Dazzling false color: Scientists combined close-up images with color data from the Ralph instrument, creating a false color portrait of Pluto. The two bluish-white “lobes” that extend southwest and northeast from the “heart” may indicate shifting exotic ices.
A farewell to Pluto: Backlit by the sun, Pluto’s atmosphere shines like a halo.
Pluto’s flowing ice: Toward the north of Sputnik Planum, dark swirls suggest that a surface layer of ice has flowed around obstacles and into depressions, similar to glaciers.
Hillary Montes: Rising about one mile above the surrounding terrain, this newly discovered range of mountains is similar in height to the Appalachian Mountains. They have been informally named the Hillary Montes for Sir Edmund Hillary, who first summited Mount Everest in 1953.
Sputnik Planum’s southern region: Rich in complexity, this region includes Pluto’s icy plains to the northeast, two mountain ranges and an area where it appears that ancient, heavily cratered terrain has been invaded by much newer icy deposits. The “infilled crater,” labeled above, is about 30 miles wide, approximately the size of the greater D.C. area.
Nix and Hydra, the second and third moons: Nix, pictured here on the left with enhanced colors, reveals a reddish region. Hints of a bull’s-eye pattern could mean the area is a crater. Hydra, on the right, shows at least two large craters. It's upper portion looks darker, indicating possible variations in surface composition.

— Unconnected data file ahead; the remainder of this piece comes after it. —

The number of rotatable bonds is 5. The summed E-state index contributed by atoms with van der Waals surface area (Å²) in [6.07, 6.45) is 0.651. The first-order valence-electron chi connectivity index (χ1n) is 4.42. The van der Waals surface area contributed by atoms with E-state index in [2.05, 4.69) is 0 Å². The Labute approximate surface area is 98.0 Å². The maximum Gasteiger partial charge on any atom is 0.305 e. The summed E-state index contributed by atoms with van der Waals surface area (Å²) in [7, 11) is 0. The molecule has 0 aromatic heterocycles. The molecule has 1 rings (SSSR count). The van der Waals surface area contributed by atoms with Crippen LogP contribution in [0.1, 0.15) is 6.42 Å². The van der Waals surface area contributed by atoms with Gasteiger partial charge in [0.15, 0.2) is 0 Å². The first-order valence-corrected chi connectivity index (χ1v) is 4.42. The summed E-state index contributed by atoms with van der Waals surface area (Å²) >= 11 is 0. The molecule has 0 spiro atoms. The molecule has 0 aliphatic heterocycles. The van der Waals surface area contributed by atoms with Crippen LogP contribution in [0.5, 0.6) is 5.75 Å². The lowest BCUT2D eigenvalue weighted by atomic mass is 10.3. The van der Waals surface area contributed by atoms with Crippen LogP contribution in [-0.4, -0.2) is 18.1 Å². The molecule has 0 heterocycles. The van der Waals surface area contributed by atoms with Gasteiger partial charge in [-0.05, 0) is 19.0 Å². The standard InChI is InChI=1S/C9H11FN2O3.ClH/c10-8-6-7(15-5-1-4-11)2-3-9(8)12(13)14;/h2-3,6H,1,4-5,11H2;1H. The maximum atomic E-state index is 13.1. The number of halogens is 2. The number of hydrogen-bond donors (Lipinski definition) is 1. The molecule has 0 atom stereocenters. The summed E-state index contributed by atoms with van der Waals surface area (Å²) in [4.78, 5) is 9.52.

Animated flyover of Pluto's Norgay Montes: Using New Horizons' images, NASA created this animated flyover of Pluto's icy mountains, now named the Norgay Montes. Click here to see the full video.
Sputnik Planum and the Norgay Montes: A close-up of Tombaugh Reggio, also known as the heart of Pluto, with two newly named areas: Sputnik Planum and the Norgay Montes. The Norgay Montes were informally named for Tenzing Norgay, one of the first people to reach Mount Everest's summit.
Sputnik Planum's frozen plains: This area presents a stark contrast to the nearby Norgay Montes, which soar as high as the Rocky Mountains. Scientists said the lack of craters means the area is less than 100 million years old. The knobby hills in other parts could be made of harder material that resisted erosion, or they could have been pushed to the surface by tectonic activity. Pitting in the lower right, which resembles pitting in glaciers on Earth, will become clearer in later images.
An ion tail behind Pluto: New Horizons has already revealed much about Pluto’s atmosphere and the solar wind around it. The atmosphere is sluggish rather than turbulent, and it is mostly made of nitrogen. Because of Pluto’s weak gravity, about 500 tons per hour of atmospheric material — nitrogen ice — appears to be evaporating and escaping into space, carried by solar wind. (Mars, by comparison, loses about one ton per hour.)
Pluto’s icy mountains: Tombaugh Reggio. Scientists have not yet found a single impact crater on this surface. This means that this is likely a very young surface, probably less than 100 million years old. It might even be active right now. Mountains up to 11,000 feet high are visible and tens of miles wide.
Captivating features on Charon: The image here shows an area approximately 240 miles from top to bottom, including few visible craters and a depression with a peak in the middle. The image was taken on July 14 before New Horizons’ closest approach to Pluto.
Young and varied terrain on Charon, one of Pluto’s moons: A series of troughs and cliffs extend about 600 miles across the moon as a distinct line, possibly due to internal processes. Below the line is a relatively smooth area that may have been geologically active, therefore resurfacing the area. Toward the top right is a deep canyon, around 4 to 6 miles deep. At the north pole is a dark spot that could be just a thin veneer.
Methane ice on Pluto: Spectra from the New Horizons Ralph instrument reveal an abundance and variation of methane ice across the frozen surface of Pluto. The north polar cap is diluted in a thick, transparent slab of nitrogen ice.